Scientists designed a super fast charging method to charge different types of electric batteries in 10 minutes or less without any harm to the batteries.
Dufek and his research team at Idaho National Laboratory have used a machine learning technique that utilizes charging data to produce unique charging protocols. The data about the overall condition of many lithium-ion batteries throughout charging and discharging cycles is fed, and the trained machine learning is used to analyze the lifetimes of batteries and ways the different designs would fail, their efficiencies, and safety. The researchers fed this data back into the analysis to understand and develop new protocols which were further tested on real batteries.
“We’ve significantly increased the amount of energy that can go into a battery cell in a short amount of time,” says Dufek. “Currently, we’re seeing batteries charge to over 90% in 10 minutes without lithium plating or cathode cracking.”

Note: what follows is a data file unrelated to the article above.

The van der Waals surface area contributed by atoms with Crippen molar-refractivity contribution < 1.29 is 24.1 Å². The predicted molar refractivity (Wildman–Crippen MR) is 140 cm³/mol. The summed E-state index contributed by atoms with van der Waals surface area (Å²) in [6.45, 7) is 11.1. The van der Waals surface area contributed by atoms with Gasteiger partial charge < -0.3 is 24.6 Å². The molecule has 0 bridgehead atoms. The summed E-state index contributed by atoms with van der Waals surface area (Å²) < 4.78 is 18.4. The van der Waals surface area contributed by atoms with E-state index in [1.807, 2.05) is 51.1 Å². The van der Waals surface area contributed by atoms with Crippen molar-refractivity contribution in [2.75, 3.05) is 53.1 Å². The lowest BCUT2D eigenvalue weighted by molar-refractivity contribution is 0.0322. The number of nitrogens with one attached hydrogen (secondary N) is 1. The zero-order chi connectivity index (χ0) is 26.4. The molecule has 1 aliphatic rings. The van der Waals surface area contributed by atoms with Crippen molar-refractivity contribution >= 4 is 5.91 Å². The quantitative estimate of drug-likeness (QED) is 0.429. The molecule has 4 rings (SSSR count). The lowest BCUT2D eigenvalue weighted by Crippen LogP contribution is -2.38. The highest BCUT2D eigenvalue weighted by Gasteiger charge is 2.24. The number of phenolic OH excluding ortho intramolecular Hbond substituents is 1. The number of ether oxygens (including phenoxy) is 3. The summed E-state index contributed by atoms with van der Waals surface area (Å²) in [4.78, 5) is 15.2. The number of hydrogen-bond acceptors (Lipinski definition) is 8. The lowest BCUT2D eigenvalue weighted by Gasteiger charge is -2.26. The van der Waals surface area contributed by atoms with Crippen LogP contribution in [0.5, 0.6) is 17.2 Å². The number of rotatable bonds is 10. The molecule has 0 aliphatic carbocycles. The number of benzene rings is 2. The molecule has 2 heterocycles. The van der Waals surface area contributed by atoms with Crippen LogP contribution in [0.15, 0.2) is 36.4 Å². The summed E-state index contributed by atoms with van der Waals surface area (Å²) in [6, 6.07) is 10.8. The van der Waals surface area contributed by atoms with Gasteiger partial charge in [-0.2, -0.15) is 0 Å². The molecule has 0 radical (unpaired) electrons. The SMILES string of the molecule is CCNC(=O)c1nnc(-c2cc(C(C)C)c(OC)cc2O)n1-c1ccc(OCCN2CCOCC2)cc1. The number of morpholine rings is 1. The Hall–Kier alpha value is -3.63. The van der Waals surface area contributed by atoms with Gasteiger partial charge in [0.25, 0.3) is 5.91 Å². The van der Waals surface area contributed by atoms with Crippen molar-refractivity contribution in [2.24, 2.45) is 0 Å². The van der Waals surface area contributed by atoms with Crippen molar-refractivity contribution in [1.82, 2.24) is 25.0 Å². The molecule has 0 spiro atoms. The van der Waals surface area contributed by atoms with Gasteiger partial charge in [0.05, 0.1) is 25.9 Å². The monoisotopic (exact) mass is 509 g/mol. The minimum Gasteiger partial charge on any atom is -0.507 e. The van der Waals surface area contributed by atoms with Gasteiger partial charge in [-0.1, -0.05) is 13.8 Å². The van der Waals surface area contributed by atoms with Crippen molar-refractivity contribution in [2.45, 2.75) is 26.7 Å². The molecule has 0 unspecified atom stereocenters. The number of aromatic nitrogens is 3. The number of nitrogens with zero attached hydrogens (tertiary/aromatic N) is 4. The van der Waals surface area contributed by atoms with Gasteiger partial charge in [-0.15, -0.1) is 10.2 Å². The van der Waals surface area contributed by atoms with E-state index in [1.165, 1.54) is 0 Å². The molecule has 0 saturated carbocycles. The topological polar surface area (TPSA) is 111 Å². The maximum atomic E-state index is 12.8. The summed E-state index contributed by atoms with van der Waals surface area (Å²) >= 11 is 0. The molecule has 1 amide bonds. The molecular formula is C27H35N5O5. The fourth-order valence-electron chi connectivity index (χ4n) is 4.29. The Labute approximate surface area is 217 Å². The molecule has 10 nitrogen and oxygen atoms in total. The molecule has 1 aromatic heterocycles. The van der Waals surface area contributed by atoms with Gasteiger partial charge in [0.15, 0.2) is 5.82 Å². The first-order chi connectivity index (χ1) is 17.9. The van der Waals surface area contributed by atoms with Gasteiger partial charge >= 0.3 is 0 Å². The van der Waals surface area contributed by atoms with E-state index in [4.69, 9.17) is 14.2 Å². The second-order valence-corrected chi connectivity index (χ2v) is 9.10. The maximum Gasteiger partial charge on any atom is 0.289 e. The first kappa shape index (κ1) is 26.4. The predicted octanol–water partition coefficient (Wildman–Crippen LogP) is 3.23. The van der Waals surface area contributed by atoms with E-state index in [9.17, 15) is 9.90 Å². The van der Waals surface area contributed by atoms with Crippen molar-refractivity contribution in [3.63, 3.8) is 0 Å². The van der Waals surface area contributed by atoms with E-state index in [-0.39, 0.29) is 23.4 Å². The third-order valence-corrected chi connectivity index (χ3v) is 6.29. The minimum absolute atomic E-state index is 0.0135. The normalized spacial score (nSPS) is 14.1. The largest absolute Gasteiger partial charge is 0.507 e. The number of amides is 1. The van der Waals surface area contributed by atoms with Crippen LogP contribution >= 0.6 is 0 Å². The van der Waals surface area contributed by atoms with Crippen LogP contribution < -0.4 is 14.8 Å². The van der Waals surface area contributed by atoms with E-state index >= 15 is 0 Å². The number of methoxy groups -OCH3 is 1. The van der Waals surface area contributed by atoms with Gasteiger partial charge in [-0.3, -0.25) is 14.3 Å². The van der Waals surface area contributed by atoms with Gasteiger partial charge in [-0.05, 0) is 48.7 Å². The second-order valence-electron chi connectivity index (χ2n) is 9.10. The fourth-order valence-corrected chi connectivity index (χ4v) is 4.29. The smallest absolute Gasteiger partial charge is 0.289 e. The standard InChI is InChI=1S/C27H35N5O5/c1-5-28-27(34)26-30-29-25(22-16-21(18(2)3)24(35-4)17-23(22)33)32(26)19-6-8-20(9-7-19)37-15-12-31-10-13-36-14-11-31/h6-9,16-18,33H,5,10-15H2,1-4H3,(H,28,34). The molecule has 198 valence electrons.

Dufek claims that the advantage of their machine learning model is, that it connects the protocols to the physics of the battery that gives details about how the battery functions. This method allows the nearly dead battery to charge up to 90% in 10 minutes, this enables the batteries to be fully charged in about half an hour.
“Fast charging is the key to increasing consumer confidence and overall adoption of electric vehicles,” says Eric Dufek, Ph.D., who is presenting this work at the meeting. “It would allow vehicle charging to be very similar to filling up at a gas station.” Such an advance could help the U.S. reach President Biden’s goal that by 2030, half of all vehicles sold should be electric or hybrid.
The speeding up process of charging the lithium-ion batteries that are used in electric vehicles without causing damage to the batteries is of utmost importance. Fast charging can reduce the lifetime of the battery and can result in expensive and frustrating consequences for drivers. The change in charging protocol is the way to optimize speed while taking care of not causing any damage to different types of batteries currently used in vehicles. The Researchers aim to implement their model to develop new methods and design new lithium-ion batteries that would be capable of fast charging. Dufek says that the ultimate goal is for electric vehicles to be able to “tell” charging stations how to power up their specific batteries quickly and safely.